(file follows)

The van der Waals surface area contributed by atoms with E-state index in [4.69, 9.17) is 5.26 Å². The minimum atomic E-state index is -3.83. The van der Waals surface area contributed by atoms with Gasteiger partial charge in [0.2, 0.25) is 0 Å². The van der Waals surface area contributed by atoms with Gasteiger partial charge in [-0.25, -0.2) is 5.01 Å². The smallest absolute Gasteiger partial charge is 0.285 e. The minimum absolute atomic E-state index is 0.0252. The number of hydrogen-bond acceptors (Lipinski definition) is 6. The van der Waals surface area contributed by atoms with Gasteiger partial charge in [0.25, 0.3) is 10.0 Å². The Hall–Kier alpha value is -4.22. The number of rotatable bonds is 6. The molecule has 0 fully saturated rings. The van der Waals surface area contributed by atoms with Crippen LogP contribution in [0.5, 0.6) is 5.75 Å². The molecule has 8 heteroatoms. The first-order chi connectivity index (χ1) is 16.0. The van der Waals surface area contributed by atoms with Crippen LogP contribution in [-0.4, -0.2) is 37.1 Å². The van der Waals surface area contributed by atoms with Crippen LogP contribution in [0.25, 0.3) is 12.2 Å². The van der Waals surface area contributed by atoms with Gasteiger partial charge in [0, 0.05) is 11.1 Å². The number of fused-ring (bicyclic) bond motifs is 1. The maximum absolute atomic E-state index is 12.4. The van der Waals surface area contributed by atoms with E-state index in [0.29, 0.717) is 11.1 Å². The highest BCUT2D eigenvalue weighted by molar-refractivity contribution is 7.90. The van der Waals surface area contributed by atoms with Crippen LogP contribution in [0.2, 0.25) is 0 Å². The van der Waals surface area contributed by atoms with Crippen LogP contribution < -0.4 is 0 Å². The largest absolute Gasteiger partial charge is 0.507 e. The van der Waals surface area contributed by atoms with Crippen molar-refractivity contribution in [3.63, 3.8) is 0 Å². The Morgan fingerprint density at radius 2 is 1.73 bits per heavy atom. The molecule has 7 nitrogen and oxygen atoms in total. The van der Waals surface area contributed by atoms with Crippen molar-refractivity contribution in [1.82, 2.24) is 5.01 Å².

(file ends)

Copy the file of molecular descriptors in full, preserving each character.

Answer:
The van der Waals surface area contributed by atoms with E-state index in [4.69, 9.17) is 5.26 Å². The minimum atomic E-state index is -3.83. The van der Waals surface area contributed by atoms with Gasteiger partial charge in [0.2, 0.25) is 0 Å². The van der Waals surface area contributed by atoms with Gasteiger partial charge in [-0.25, -0.2) is 5.01 Å². The smallest absolute Gasteiger partial charge is 0.285 e. The minimum absolute atomic E-state index is 0.0252. The number of hydrogen-bond acceptors (Lipinski definition) is 6. The van der Waals surface area contributed by atoms with Gasteiger partial charge in [0.25, 0.3) is 10.0 Å². The Hall–Kier alpha value is -4.22. The number of rotatable bonds is 6. The molecule has 0 fully saturated rings. The van der Waals surface area contributed by atoms with Crippen LogP contribution in [0.5, 0.6) is 5.75 Å². The molecule has 8 heteroatoms. The first-order chi connectivity index (χ1) is 16.0. The van der Waals surface area contributed by atoms with Crippen LogP contribution in [-0.4, -0.2) is 37.1 Å². The van der Waals surface area contributed by atoms with Crippen LogP contribution in [0.25, 0.3) is 12.2 Å². The van der Waals surface area contributed by atoms with Gasteiger partial charge in [0, 0.05) is 11.1 Å². The number of fused-ring (bicyclic) bond motifs is 1. The maximum absolute atomic E-state index is 12.4. The van der Waals surface area contributed by atoms with E-state index in [0.29, 0.717) is 11.1 Å². The highest BCUT2D eigenvalue weighted by molar-refractivity contribution is 7.90. The van der Waals surface area contributed by atoms with Crippen LogP contribution in [0.2, 0.25) is 0 Å². The van der Waals surface area contributed by atoms with Crippen LogP contribution < -0.4 is 0 Å². The largest absolute Gasteiger partial charge is 0.507 e. The van der Waals surface area contributed by atoms with Crippen molar-refractivity contribution in [3.63, 3.8) is 0 Å². The Morgan fingerprint density at radius 2 is 1.73 bits per heavy atom. The molecule has 7 nitrogen and oxygen atoms in total. The van der Waals surface area contributed by atoms with Crippen molar-refractivity contribution in [1.82, 2.24) is 5.01 Å².